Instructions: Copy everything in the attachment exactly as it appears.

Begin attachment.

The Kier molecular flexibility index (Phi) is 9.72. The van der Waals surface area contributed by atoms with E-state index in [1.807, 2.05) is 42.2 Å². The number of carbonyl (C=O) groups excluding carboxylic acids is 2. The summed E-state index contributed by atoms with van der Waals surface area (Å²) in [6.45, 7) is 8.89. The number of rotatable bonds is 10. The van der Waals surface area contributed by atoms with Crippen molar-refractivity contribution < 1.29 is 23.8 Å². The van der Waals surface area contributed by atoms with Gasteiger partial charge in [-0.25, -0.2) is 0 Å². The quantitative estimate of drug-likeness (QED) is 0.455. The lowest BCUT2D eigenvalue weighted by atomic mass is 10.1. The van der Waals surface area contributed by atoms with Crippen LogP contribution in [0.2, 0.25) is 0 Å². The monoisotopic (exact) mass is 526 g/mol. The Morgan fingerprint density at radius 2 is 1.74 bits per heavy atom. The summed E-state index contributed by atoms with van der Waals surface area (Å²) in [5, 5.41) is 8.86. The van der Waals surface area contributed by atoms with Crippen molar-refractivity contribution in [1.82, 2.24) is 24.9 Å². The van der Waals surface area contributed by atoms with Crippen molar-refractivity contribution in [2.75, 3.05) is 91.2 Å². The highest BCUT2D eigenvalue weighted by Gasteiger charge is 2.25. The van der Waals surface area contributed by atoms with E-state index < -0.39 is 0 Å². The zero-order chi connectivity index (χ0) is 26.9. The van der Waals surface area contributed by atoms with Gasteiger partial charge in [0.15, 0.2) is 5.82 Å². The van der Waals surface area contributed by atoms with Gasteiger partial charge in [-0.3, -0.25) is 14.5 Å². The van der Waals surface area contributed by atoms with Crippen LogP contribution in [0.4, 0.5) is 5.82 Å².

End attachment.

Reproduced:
The Kier molecular flexibility index (Phi) is 9.72. The van der Waals surface area contributed by atoms with E-state index in [1.807, 2.05) is 42.2 Å². The number of carbonyl (C=O) groups excluding carboxylic acids is 2. The summed E-state index contributed by atoms with van der Waals surface area (Å²) in [6.45, 7) is 8.89. The number of rotatable bonds is 10. The van der Waals surface area contributed by atoms with Crippen molar-refractivity contribution < 1.29 is 23.8 Å². The van der Waals surface area contributed by atoms with Gasteiger partial charge in [-0.25, -0.2) is 0 Å². The quantitative estimate of drug-likeness (QED) is 0.455. The lowest BCUT2D eigenvalue weighted by atomic mass is 10.1. The van der Waals surface area contributed by atoms with Crippen LogP contribution in [0.2, 0.25) is 0 Å². The monoisotopic (exact) mass is 526 g/mol. The Morgan fingerprint density at radius 2 is 1.74 bits per heavy atom. The summed E-state index contributed by atoms with van der Waals surface area (Å²) in [5, 5.41) is 8.86. The van der Waals surface area contributed by atoms with Crippen molar-refractivity contribution in [1.82, 2.24) is 24.9 Å². The van der Waals surface area contributed by atoms with Crippen molar-refractivity contribution in [2.75, 3.05) is 91.2 Å². The highest BCUT2D eigenvalue weighted by Gasteiger charge is 2.25. The van der Waals surface area contributed by atoms with E-state index < -0.39 is 0 Å². The zero-order chi connectivity index (χ0) is 26.9. The van der Waals surface area contributed by atoms with Gasteiger partial charge in [0.15, 0.2) is 5.82 Å². The van der Waals surface area contributed by atoms with Gasteiger partial charge in [-0.3, -0.25) is 14.5 Å². The van der Waals surface area contributed by atoms with Crippen LogP contribution in [0.4, 0.5) is 5.82 Å².